When what you really want to do is achieve something for someone, you cannot really afford the luxury of excluding an idea, a solution or a methodology based on ideology or adherence to protocols. Whatever comes handy can be integrated into the design process. Ethnographic research played a huge role in the evolution of service design, while modern interaction design would not be the same without computing and programming. Psychology also has an historical influence on design and statistics is at the core of machine learning’s architecture.

So, when it comes to organizations, how can design support the strategic process of evolving them and the relationships between people and groups inside of them?
The first contribution is in understanding. Design research is an extremely interesting field where multiple approaches are combined to ensure a clear and solid understanding of patterns. The concept of insights is often misunderstood – we don’t get insights directly from interviewing or observing people. Insights are a complex construct that derives from multiple sources and emerge from patterns. Insights are not single pieces of information, they are connected datapoints that generate meaning through their combination and interaction.

The second contribution is describing. Narratives are so important today, and they’re not just about a well-told story. Narratives are an interpretation of the world expressed through a complex but coherent intersection of media and content elements. They can be linear, like a story that describes the journey of a user and their emotions through text, pictures, and diagrams. Or they can be layered, distributed on multiple channels (town hall meetings, social media, videos, emails, etc.) where each element reinforces the others and contributes to creating a rich world.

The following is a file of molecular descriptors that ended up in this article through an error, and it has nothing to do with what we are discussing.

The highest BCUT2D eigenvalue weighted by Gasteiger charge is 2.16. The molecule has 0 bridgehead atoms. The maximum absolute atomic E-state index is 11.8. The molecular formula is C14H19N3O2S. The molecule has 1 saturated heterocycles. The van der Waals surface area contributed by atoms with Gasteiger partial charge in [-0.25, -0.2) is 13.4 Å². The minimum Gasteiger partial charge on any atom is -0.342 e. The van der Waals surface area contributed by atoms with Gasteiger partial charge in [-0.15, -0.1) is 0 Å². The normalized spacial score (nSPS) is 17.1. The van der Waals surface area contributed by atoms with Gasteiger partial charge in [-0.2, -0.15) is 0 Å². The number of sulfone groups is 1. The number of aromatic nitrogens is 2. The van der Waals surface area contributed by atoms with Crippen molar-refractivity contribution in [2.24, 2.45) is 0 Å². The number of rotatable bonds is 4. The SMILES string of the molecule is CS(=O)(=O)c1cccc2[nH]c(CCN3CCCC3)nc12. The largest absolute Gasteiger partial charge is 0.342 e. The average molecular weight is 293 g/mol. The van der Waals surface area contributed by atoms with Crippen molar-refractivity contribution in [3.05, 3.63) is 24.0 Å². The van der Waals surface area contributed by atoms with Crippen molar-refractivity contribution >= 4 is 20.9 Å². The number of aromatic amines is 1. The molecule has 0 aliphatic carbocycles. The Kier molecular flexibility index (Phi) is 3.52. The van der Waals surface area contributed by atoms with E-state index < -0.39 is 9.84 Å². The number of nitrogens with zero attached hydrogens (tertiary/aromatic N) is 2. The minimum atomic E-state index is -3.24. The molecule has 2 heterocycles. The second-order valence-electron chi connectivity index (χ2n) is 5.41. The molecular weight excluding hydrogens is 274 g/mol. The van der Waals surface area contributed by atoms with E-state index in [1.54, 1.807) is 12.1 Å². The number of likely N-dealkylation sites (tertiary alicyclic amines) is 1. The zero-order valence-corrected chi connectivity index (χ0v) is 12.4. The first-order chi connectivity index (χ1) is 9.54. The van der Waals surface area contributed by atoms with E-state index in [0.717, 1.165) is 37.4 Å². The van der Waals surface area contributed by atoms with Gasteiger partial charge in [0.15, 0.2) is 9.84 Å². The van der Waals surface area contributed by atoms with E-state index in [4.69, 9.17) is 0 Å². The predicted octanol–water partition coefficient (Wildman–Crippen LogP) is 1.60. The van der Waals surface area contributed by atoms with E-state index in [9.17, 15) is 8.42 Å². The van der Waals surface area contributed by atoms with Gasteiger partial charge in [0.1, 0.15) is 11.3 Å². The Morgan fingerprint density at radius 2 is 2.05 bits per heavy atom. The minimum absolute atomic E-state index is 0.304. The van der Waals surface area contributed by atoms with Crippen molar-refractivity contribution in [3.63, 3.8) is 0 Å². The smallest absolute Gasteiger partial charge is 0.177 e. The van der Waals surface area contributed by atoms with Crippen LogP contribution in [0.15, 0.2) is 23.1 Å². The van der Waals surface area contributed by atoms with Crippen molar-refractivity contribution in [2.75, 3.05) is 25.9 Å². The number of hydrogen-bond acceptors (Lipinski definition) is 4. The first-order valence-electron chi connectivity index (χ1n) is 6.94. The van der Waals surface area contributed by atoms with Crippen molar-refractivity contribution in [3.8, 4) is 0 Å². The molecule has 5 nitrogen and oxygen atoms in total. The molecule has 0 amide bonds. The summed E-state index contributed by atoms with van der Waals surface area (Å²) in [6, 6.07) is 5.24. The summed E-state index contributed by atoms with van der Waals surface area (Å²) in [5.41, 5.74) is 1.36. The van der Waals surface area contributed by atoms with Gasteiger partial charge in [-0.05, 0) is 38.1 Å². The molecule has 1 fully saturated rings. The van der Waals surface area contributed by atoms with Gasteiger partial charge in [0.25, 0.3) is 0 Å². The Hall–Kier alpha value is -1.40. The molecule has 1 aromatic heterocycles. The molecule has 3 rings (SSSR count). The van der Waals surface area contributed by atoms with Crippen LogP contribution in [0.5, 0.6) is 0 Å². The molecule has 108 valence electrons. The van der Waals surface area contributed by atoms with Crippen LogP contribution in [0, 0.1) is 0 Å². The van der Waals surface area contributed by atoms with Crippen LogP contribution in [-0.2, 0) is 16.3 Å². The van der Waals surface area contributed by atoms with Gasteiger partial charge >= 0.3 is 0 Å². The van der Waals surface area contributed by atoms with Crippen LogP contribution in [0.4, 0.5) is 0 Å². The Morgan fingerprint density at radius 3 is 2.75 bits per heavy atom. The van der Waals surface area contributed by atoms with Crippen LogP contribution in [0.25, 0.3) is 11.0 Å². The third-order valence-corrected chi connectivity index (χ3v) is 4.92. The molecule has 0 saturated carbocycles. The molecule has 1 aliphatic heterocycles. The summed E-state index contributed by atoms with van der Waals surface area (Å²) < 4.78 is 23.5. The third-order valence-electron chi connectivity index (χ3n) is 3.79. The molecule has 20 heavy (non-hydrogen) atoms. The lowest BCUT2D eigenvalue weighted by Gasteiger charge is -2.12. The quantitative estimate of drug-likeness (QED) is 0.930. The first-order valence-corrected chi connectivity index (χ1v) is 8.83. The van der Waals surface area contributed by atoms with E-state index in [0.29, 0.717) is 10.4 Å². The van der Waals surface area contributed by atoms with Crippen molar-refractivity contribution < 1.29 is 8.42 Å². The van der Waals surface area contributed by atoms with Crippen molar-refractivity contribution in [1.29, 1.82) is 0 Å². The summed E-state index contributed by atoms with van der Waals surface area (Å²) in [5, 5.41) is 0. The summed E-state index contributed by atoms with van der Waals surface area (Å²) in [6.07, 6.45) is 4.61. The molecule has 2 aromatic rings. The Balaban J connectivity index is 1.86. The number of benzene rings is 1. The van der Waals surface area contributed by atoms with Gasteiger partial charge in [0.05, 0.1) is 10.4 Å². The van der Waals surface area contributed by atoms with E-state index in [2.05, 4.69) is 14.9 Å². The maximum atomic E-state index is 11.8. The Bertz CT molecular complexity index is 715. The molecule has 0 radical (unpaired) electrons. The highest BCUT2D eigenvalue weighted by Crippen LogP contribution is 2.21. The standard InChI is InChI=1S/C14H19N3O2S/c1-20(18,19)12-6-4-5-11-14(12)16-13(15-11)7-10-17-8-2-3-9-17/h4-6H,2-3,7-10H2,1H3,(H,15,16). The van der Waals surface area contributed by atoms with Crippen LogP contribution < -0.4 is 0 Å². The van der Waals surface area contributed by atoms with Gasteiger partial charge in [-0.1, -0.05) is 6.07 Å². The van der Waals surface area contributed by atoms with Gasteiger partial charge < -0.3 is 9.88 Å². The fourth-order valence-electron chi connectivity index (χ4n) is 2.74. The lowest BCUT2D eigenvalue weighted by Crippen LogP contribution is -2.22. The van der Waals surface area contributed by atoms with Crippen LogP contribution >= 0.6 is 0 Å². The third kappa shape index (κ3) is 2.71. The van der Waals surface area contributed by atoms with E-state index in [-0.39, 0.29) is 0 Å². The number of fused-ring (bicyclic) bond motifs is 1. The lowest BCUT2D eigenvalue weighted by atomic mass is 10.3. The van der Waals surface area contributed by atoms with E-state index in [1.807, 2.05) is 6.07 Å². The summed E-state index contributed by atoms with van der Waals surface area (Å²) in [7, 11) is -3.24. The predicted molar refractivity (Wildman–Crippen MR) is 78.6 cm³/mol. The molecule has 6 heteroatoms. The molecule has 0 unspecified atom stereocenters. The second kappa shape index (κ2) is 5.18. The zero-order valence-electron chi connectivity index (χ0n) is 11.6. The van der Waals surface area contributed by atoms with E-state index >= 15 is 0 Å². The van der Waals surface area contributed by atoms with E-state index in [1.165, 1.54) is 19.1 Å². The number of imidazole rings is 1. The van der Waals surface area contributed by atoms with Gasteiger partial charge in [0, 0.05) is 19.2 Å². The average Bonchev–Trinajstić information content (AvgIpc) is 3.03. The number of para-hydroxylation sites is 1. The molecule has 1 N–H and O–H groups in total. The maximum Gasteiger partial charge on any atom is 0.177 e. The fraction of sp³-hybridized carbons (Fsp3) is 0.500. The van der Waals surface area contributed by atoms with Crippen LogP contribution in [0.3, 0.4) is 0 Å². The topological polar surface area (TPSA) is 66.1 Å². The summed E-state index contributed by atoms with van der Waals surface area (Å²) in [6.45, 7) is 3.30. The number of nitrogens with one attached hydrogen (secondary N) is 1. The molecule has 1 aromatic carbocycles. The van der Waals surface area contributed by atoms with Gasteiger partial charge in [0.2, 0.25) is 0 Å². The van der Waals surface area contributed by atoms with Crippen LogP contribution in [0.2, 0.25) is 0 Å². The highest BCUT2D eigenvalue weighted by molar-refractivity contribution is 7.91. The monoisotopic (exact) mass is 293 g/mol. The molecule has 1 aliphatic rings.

The third contribution is creating meaning. Design is all about User Experience. The best outcome of an experience is to be meaningful. Meaningful is beyond valuable. Creating value (which is still extremely important and a core driver in design) is transactional. You will do something because you will get value back. The power of a meaningful experience is transformative. Creating meaningful experiences translates into impacting people’s lives and perceptions, up to influencing their systems of beliefs.

This is the power of design, where a set of simple choices done at the crossroads between human psychology, technology and creativity can rapidly and effectively ignite change.

Using design as a process, a discipline (intended as a disciplined approach to life, something that helps navigate complexity and gives solid support in uncertainty by creating automatism and simplifying choices) is a powerful, valuable, and universal way to impact people’s lives and create sustainable and stable change. For me, personally, it is a lens that informs my life and my decisions, but for you, it should be at least a tool that you know well enough to use when you need it.

(Thanks to John Coltrane for providing me with the section titles and the soundtrack 😄)